Lincoln Journal Star from Lincoln, Nebraska on February 21, 1960 · Page 7
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Lincoln Journal Star from Lincoln, Nebraska · Page 7

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Lincoln, Nebraska
Issue Date:
Sunday, February 21, 1960
Page:
Page 7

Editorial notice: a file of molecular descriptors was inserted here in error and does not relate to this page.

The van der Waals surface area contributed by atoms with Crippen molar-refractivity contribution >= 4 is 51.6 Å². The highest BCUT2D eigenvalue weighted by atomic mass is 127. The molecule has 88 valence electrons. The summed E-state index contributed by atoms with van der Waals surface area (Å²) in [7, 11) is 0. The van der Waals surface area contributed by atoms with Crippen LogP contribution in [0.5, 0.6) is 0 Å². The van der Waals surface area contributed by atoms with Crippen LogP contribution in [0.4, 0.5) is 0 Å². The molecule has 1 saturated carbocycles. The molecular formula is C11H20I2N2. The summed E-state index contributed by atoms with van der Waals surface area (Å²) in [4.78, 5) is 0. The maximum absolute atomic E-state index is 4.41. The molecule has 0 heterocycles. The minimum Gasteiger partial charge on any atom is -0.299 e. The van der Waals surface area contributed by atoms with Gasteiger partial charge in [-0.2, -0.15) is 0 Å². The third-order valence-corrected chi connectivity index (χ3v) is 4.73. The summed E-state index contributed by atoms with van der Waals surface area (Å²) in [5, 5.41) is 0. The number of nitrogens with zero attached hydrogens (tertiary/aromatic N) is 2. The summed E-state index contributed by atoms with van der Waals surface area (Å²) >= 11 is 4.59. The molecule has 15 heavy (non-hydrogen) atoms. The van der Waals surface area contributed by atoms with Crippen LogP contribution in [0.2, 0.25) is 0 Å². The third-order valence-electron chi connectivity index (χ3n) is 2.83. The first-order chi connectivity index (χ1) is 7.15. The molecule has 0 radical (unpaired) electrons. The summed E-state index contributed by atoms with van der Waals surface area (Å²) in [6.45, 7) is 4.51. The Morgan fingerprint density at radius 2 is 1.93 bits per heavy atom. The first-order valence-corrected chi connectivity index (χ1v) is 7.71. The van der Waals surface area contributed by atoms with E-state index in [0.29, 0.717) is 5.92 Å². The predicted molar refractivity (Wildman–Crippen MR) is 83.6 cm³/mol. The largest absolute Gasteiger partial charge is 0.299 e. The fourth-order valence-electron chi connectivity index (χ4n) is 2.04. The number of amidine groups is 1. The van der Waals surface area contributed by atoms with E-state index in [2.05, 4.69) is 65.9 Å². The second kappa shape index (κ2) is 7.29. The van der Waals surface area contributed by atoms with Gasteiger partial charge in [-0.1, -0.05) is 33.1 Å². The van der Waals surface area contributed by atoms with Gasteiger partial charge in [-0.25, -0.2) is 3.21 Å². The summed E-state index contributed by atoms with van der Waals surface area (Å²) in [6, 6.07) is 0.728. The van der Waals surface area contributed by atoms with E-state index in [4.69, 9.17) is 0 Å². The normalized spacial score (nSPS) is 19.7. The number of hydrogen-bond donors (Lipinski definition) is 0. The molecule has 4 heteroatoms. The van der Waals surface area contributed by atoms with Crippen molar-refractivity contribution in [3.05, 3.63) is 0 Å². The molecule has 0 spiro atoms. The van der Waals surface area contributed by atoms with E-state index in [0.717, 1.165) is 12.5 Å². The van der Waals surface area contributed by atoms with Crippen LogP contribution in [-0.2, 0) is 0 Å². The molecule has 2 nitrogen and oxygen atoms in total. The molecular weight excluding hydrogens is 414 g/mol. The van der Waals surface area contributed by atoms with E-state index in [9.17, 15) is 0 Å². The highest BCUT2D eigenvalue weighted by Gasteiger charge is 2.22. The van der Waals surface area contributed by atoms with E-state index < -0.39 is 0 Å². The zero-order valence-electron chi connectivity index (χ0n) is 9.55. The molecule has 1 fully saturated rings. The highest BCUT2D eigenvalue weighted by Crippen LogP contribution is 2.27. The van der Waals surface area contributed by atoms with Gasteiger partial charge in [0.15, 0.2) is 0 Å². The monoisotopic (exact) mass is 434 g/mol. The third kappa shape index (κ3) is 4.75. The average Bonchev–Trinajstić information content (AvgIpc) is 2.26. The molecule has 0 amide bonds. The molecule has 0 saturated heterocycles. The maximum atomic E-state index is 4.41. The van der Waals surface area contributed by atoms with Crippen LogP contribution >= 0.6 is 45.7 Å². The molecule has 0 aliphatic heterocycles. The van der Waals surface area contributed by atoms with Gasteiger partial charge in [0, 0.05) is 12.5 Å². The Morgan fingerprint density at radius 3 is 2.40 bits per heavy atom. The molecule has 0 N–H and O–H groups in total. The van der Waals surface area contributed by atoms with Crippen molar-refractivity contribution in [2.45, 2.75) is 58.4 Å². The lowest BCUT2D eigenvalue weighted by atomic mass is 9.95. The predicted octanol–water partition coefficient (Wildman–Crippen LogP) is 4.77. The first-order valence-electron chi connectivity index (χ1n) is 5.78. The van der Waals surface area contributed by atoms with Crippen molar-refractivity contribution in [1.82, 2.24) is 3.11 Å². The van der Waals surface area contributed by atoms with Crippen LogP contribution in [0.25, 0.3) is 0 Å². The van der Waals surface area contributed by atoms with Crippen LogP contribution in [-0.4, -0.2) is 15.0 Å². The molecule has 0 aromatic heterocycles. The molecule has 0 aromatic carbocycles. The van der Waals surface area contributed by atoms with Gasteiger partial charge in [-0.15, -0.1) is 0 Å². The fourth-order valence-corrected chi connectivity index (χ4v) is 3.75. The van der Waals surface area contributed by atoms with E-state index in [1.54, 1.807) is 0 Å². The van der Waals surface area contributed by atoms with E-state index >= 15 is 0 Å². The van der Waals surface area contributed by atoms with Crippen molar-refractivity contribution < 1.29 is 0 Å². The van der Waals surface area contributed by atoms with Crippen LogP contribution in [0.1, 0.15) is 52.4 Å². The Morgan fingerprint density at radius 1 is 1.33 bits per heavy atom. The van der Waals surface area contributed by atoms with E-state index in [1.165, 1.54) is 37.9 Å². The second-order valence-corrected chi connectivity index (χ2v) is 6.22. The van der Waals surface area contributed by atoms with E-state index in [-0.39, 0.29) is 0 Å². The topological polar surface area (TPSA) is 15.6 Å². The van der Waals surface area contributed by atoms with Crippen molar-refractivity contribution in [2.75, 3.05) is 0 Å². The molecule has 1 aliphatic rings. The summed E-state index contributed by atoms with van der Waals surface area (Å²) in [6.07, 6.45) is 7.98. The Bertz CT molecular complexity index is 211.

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Pressures Tremendous on Soldier Presley February 31. ItKiU LINCOLN SUNDAY JOtltN'AL AMI STAH TA Continued from Page IA M«rnling bewilderment w i t h which he refers to his earlier entertainment successes. 'Another Guy' '..^ "Sometimes it seems like $, giust be another guy," he ..^ays in a voice that is losing some of its deep southern coloring. "It couldn't be me." All this sounds like a press ' ; 'ljgent's drqam, but it isn't. " '*'H's really tough to try to be a soldier and to keep up with all this publicity," he 'confided to the reporter when ne arrived at the Bremer- 'fiirven military post late in , 195?. ;^ Presley probably didn't "They all have been sent by the kids." Presley has the greatest regard for "the kids"--his innumerable fans in every part of the world. In a sense, he feels himself to be their creation and he will not let them down. In the living room there arc a set of bongo drums-the gift of an American girl --two b o x e s of chocolates with valentines in German, and, most impressive of all, a cardboard carton filled with letters. It represented less than one week's accumulation at the Army post office, Not Easy Going into the Army, Presley agrees, was not easy. "It was a big challenge to prove to me and to others that I could adjust, and there were many who thought I would goof up." Goof up he did not, but getting out, as he will do next month also wiM not be easy. Rock 'n roll, on which Presley gyrated to stardom, may have gone by the board. Presley isn't sure. Payola scandals he doesn't believe will affect him unless they knock the bottom out of the entire record business. "I never paid anyone to play my songs," he says. Hopes to Be Actor But Presley's hopes are know then how tough it was built on something bigger. Sergeant Presley going to be. One single slip, pne indiscreet evening, and the roof would have fallen on Elvis. He seems instead not to have made a single mistake. ',., , ; , Pressures Tremendous -:. Pressures on the popular .star have been tremendous. .On the one side, the Army ' ordered that Army newspapers and radio should for.. get Presley as much as possible. Whenever the Army could manage it, interviews ..were to be held to a minimum and were not to be ....conducted on the taxpayers' time. ,'.'. On the other side, there have been some 600 Bequests rfor interviews from newspaper and magazine correspondents of every conceivable variety, an average of more than one each day. since Presley has been in Germany. , Few Granted Presley has granted very few and these only after communication w i t h his Manager, Col. Tom Parker ;6f Madison, Tenn. The Army was compelled to admit that Presley could dispose of his Tree time just as any other soldier. '. In his day-to-day life here " P r e s l e y has been the .'prisoner of his own reputation and following. When we told a taxi driver to go to '''""Goethe Strasse." he didn't wait for the address. "It's No. 14," he said. - ."Everyone goes there, that's ; Elv-is." Almost every morning and evening since his arrival in -Germany Presley has had to fight his way through admirers. Among other inconveniences it means he has /had to get up at 5:30 a.m. to reach his post on time. ; ,;. Evenings at Home Evenings and week ends Elvis has been at home, except for two leaves, both of which he spent in Paris. For most of his hitch in .Germany Presley has been leading two lives. One has -belonged to the Army, from 7 a.m. to 5 p.m. The second ,-is Presley the singer and teenage king. ''I've tried to keep up with scrapbooks and to keep in touch with the industry (records)," he says. He practices with his "geetar"' and sings a little each day. Presley's Army self is part of a huge and public organization. In his private capacity he is surrounded by an additional retinue. \"o Problem Army regulations permit any soldier who is financially able to manage it. to live off the post with his dependents. In Presley's case financial responsibility was no problem. The house in Goethestrasse is no luxury villa. It is a boxlike structure, cream stucco on the outside, with doll-red shutters which are almost always closed. The_ grounds are small. The house might well have belonged to any middle-class businessman in the city. Inside, its furnishings arc even more soldily bourgeois --plush with broken springs, xnA nladi,. ^n\-ort fnr lar-v « C3tl *W»« oxto»ry Kadrx-y or TM. w . aM plastic COX ers lOr laCJ irrnaijoe*. ntm trm»r-or» onto ocr-a- taWecloth. The sideboard is covered . witt records. ; Sort by Kids - "I dttn't nave any whenIjS5Sj» arrived," Presley explains. i.onoSV NEWSPAPER! He would like to become a dramatic actor, preferably in the movies and for his model he has taken Frank Sinatra, whom he admires but doesn't know very well. One of Presley's first engagements will be a TV appearance with Sinatra about May 1. Once out of the Army Pres- j ley will spend a month's noli- j day in Memphis. Tenn., ''meeting old friends." Then he is scheduled to begin work on his 5th movie, called "GI Blues." Some of the stories about his friendships with German girls seem to have grown j from this assignment. Pres- j ley was asked to "advise" on! the choice of possible candidates for roles in this film which will portray the life of j a soldier in Germany. j Fifty Considered i "About 50 girls were con- j sidered," he said, "and I think t\vo were chosen as pos sibilities. But I don't remember their names. "I haven't read the whole script but it's nothing like my military career." Presley also will be making some new records. A music concern in which he has an interest, in New York. has been hoarding material against his return. In addition, he has about 200 songs here that have been sent him by amateurs, some of these, he says, are excellent. "I get some of my best things from amateurs," he says. Few Financial Problems Financially. Presley's return to civilian life should present few problems. The n u m b e r of corporations I which are Elvis Presley in! a business way remains untouched and thriving. Almost the only other immediate problem will be to cut down his wardrobe. Presley is 6 feet tall and weighed 186 pounds when he was inducted. Army life has flattened this to 170 and on him it looks extremely good. Getting out of the Army is a much more complicated process than getting in. For the next week or so Presley will be having his teeth checked, turning in equipment, and doing countless similar chores. Painless Break Sought For its part the Army is trying to break off this relationship as painlessly as possible. By popular demand there will be press conferences this week and t h e n Kh is will be whisked away. It is not yet certain ·whether he wj]3 iravrl by air or by ship and if the Army can prevent it. no one will know in advance. Did all this hurt Presley^ · career? · j The tall young man who : smiles easily and laughs as : · readily at himself as a t j j others, turned suddenly scr- i \ ious. j I "1 don't know," he said. N Does BLADDER IRRITATION MAKE YOU NERVOUS? fran !·» frmrai Imminc or "1 hope not. But if it did, 1 would still rather have it this way than to have something staring me in the face for the rest of my life, and to have people suggest that 1 pulled strings to keep out of the Army." It may not be too tough if you are Elvis Presley to afford these sentiments. But talking with · him they still have a genuine ring. In this age of collapsible movie stars and their husbands Elvis is a standout who took it. When he leaves Europe it will be with the best wishes of almost everyone who has known him here. 1 Now Delhi (UP1) -- India ambassadorial level "to fur- and Finland have agreed to tlier strengthen friendly rela- raise the status of their dip- lions" between the two connlomatk: representation to full tries, it was announced here. CHOICE BEEF By the HALF or QUARTER ·ll.v Cut Wrapped for Lockers or Hume Freezer FREE DELIVERY TO HOME FREEZER Lockers Available at 3 Convenient Locations 827 So. 27th 6042 Havelock Ave. 916 1' Thericii Food Lockers Phone HE 5-3579 Elvis and Lincoln fans in May 1956 . . . a great regard for 'the kids.' Shop till 10 P.M. every night, except Saturday we close at MADSEN'S WAREHOUSE FURNITURE TRADE-IN for your old 3 piece Bedroom Suite Choose a striking, new, modern 3-piece Bedroom Suite from Madsen's tremendous selection and SAVE NOW! $50.00 off of Madsen's Usual Low Price for your old 3-piece Bedroom Suite in matching finish. Limed Oak or Mahogany, full depth drawers with finished interiors, cented guided, polished hardware. · Double Dresser, Mirror · Panel Bed, full Or twin size · Chest of drawers Modscn's Usual Low Price Less trade 3 pc. suite in matching finish $] 5988 50 oo $10988 Maple, dust proof drawers, well constructed, hand rubbed hot lacquer finish . . . polished hardware. · Double Dresser, Mirror · Panel Bed, full or twin size · Chest of darwert Madsen's Usual Low Price . Less trade 3 pc. suite in matching finish $25988 50°° $21988 Reg. 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